Suppose $X$ be a smooth projective curve over $\mathbb{C}$. Let $D$ be a divisor with $\deg D>0$ on $X$. Is it possible that $l(D)=0$, i.e. D is not linearly equivalent to an effective divisor?

If your curve is not rational or elliptic, i.e., $g\geq 2$ as Piotr commented, then there is a simple way to give an example: Let $D=P_1+P_2Q_1$ for some $P_1,P_2, Q_1\in X$ pairwise different points. Clearly $\deg D=1$, so if it were linearly equivalent to an effective divisor, which would have to be a point, say $Q_2\in X$. It follows that then there exists a rational function on $X$ with zeroes at $P_1$ and $P_2$ and poles at $Q_1$ and $Q_2$. In other words, there exists a degree $2$ morphism $X\to \mathbb P^1$ with $P_1$ and $P_2$ mapping to the same point. Hence this works already if $X$ is not hyperelliptic. If $X$ is hyperelliptic, then this morphism is given by the basepointfree linear system $K_X$. In that case choose a new $P_2$ (say $P_2'$) that's different from the original $P_2$. If $P_1+P_2'\in K_X$, then $P_2\sim P_2'$, which would imply (similarly as above) that $X\simeq \mathbb P^1$ and if $P_1+P_2'\not\in K_X$, then the above construction gives an example as desired. Remark actually it is not important that the basepointfree linear system in the second paragraph is $K_X$, just that it is some linear system.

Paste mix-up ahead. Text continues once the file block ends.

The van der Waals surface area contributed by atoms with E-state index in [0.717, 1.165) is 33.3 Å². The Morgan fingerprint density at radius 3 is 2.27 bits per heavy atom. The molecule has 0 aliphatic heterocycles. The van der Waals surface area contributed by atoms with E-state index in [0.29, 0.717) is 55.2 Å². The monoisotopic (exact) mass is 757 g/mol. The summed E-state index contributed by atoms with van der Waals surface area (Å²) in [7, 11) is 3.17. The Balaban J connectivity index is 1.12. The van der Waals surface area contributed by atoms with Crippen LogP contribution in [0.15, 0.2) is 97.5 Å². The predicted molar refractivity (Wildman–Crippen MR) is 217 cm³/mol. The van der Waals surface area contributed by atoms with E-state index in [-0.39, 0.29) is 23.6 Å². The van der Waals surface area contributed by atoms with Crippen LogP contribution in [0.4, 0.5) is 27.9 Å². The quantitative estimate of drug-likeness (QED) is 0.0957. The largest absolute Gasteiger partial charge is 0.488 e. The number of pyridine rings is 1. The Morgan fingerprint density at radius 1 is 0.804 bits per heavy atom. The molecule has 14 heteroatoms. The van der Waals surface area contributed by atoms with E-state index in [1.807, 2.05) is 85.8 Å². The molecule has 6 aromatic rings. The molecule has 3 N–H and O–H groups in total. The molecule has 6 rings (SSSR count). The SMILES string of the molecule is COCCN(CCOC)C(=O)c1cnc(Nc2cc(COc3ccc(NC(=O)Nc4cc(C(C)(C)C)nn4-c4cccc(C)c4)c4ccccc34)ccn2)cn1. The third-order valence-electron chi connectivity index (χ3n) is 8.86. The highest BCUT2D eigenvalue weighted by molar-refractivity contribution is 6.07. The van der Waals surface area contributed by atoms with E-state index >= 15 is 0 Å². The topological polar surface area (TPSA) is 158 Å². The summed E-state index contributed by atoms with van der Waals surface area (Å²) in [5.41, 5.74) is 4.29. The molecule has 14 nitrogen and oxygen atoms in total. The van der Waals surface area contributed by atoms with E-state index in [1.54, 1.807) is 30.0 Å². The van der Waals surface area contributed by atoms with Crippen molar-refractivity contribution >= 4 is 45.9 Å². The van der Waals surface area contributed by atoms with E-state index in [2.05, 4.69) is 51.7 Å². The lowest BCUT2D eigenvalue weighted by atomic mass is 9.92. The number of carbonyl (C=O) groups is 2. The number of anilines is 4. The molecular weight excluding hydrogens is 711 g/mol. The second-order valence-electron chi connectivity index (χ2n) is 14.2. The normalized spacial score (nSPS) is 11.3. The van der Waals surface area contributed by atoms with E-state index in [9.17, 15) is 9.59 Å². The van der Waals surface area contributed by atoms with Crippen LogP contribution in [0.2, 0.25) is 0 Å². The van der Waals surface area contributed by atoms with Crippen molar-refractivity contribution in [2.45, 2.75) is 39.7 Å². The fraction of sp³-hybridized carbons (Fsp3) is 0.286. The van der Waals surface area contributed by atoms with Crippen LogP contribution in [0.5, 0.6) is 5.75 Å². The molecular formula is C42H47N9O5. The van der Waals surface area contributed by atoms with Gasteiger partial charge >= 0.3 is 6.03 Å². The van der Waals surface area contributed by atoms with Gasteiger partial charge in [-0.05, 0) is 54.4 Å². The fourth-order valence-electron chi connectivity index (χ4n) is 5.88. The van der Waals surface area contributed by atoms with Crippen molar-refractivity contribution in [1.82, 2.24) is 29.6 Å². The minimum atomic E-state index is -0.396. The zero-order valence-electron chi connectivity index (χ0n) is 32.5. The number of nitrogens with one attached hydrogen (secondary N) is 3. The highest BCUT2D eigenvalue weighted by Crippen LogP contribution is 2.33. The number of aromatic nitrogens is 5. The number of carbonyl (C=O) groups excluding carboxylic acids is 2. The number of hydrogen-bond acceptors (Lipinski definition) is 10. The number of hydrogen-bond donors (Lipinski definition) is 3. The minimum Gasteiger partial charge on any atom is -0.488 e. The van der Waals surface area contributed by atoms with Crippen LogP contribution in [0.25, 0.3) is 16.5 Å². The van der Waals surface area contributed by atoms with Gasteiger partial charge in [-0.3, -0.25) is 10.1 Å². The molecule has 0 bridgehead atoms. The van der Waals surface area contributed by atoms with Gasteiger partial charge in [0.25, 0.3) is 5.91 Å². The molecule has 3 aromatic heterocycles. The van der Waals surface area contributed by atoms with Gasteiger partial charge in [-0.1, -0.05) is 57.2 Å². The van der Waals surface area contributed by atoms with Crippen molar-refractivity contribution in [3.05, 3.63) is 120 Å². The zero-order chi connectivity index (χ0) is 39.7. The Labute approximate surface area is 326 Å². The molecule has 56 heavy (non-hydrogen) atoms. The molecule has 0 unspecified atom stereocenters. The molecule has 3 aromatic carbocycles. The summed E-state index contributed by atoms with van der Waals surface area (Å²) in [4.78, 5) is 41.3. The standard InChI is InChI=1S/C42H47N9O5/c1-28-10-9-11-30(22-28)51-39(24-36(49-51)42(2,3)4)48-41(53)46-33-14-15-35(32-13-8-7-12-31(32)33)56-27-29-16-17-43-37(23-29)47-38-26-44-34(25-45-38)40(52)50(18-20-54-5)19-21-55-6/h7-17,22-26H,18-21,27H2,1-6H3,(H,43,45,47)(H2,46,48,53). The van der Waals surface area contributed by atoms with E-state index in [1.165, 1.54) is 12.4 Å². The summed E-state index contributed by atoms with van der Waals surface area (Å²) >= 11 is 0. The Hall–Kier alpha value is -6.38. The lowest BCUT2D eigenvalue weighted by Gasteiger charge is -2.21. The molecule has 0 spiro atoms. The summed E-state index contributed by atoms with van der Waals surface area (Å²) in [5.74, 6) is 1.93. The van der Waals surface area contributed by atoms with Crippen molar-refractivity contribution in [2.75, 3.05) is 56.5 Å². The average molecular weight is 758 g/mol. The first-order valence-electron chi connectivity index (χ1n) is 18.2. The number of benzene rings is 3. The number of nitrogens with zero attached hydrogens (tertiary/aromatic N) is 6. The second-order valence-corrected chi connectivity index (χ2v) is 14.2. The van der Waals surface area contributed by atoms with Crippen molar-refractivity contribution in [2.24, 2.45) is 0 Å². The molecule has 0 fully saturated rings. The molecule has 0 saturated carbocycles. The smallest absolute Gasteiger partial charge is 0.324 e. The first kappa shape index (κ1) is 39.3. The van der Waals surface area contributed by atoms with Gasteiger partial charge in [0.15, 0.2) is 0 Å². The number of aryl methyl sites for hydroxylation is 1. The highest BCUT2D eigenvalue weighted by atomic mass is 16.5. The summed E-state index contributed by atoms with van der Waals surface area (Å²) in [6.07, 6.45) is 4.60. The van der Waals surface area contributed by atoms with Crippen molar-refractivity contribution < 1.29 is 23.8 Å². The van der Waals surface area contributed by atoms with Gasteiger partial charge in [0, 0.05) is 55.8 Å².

Another possible approach is the following one, using AbelJacobi map : if $g(X)\geq 2$, then AbelJacobi map gives an isomorphism $\varphi:Pic^0(X) \simeq \mathbb C^g/\Lambda$ for some lattice $\Lambda$. Now you can translate the map by some point $p\in X$; more precisely, define $\psi(D):=\varphi(D(p))$ for every divisor $D$ of degree $1$ on $X$. As $g\geq 2$, the image by $\psi$ of all points (seen as degree $1$ divisors) will be onedimensional inside the $g$dimensional variety $\mathbb C^g/\Lambda$. Therefore there exist on $X$ (a lot of) divisors of degree $0$ which cannot be written as $(q)(p)$ for any point $q$. Now consider such a divisor $D$, and define $D'=D+(p)$. It has degree 1, but if it were effective, it would be equivalent to $(q)$ for some point $q\in X$. Therefore one would have $D \sim (q)(p)$ which is impossible. 


Here's one way of seeing why Piotr's claim is true. Write $g$ for the genus of $X$ and begin with the following observation. If $p_1, \ldots, p_g$ are points on $X$, then the divisor $E=p_1+\cdots+p_g$ has $l(E) = g + 1  \rho$, where $\rho$ is the rank of the associated Brill–Noether matrix. This matrix is $g\times g$ so for points $p_1, \ldots, p_g$ in general poisiton, we'll have $\rho=g$ and consequently $l(E)=1$. (For a more precise statement, see §7c in Gunning, Lectures on Riemann Surfaces, PUP 1966.) Now take one such $E$ and consider the divisor $D=Eq$. We have $\deg D = g1 > 0$ and, for generic $q$, $l(D)=l(E)1=0$. If $g=0$ or $1$ then it follows easily from Riemann–Roch that $\deg D > 0 \implies l(D)>0$.